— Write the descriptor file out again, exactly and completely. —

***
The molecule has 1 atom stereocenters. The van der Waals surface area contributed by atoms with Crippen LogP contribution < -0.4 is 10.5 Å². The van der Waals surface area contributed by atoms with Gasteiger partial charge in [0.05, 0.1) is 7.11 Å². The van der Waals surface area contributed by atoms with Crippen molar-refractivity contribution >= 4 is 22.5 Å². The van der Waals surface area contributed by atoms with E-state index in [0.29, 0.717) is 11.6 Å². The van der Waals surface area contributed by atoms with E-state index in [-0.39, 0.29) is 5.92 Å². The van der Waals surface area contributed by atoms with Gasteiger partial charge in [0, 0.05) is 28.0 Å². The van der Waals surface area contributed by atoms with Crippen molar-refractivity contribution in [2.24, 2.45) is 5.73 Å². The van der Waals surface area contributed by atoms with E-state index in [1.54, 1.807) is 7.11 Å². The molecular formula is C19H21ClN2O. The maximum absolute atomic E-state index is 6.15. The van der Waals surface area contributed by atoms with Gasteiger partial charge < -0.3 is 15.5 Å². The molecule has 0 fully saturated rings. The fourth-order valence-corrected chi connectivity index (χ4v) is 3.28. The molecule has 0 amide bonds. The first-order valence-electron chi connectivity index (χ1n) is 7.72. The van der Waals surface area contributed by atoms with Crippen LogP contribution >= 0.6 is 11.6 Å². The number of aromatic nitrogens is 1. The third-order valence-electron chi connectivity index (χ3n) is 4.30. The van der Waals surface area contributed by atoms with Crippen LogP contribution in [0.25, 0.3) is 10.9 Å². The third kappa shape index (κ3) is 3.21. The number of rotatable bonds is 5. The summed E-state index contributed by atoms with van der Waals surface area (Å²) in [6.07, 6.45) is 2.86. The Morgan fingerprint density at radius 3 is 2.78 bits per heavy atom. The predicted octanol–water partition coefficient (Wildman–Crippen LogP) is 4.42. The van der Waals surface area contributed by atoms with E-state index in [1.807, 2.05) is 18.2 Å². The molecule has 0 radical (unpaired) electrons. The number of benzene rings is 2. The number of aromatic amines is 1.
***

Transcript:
The molecule has 1 atom stereocenters. The van der Waals surface area contributed by atoms with Crippen LogP contribution < -0.4 is 10.5 Å². The van der Waals surface area contributed by atoms with Gasteiger partial charge in [0.05, 0.1) is 7.11 Å². The van der Waals surface area contributed by atoms with Crippen molar-refractivity contribution >= 4 is 22.5 Å². The van der Waals surface area contributed by atoms with E-state index in [0.29, 0.717) is 11.6 Å². The van der Waals surface area contributed by atoms with E-state index in [-0.39, 0.29) is 5.92 Å². The van der Waals surface area contributed by atoms with Gasteiger partial charge in [0, 0.05) is 28.0 Å². The van der Waals surface area contributed by atoms with Crippen molar-refractivity contribution in [2.24, 2.45) is 5.73 Å². The van der Waals surface area contributed by atoms with E-state index in [1.54, 1.807) is 7.11 Å². The molecular formula is C19H21ClN2O. The maximum absolute atomic E-state index is 6.15. The van der Waals surface area contributed by atoms with Gasteiger partial charge < -0.3 is 15.5 Å². The molecule has 0 fully saturated rings. The fourth-order valence-corrected chi connectivity index (χ4v) is 3.28. The molecule has 0 amide bonds. The first-order valence-electron chi connectivity index (χ1n) is 7.72. The van der Waals surface area contributed by atoms with Crippen LogP contribution >= 0.6 is 11.6 Å². The number of aromatic nitrogens is 1. The third-order valence-electron chi connectivity index (χ3n) is 4.30. The van der Waals surface area contributed by atoms with Crippen LogP contribution in [0.25, 0.3) is 10.9 Å². The third kappa shape index (κ3) is 3.21. The number of rotatable bonds is 5. The summed E-state index contributed by atoms with van der Waals surface area (Å²) in [6.07, 6.45) is 2.86. The Morgan fingerprint density at radius 3 is 2.78 bits per heavy atom. The predicted octanol–water partition coefficient (Wildman–Crippen LogP) is 4.42. The van der Waals surface area contributed by atoms with E-state index in [1.807, 2.05) is 18.2 Å². The molecule has 0 radical (unpaired) electrons. The number of benzene rings is 2. The number of aromatic amines is 1.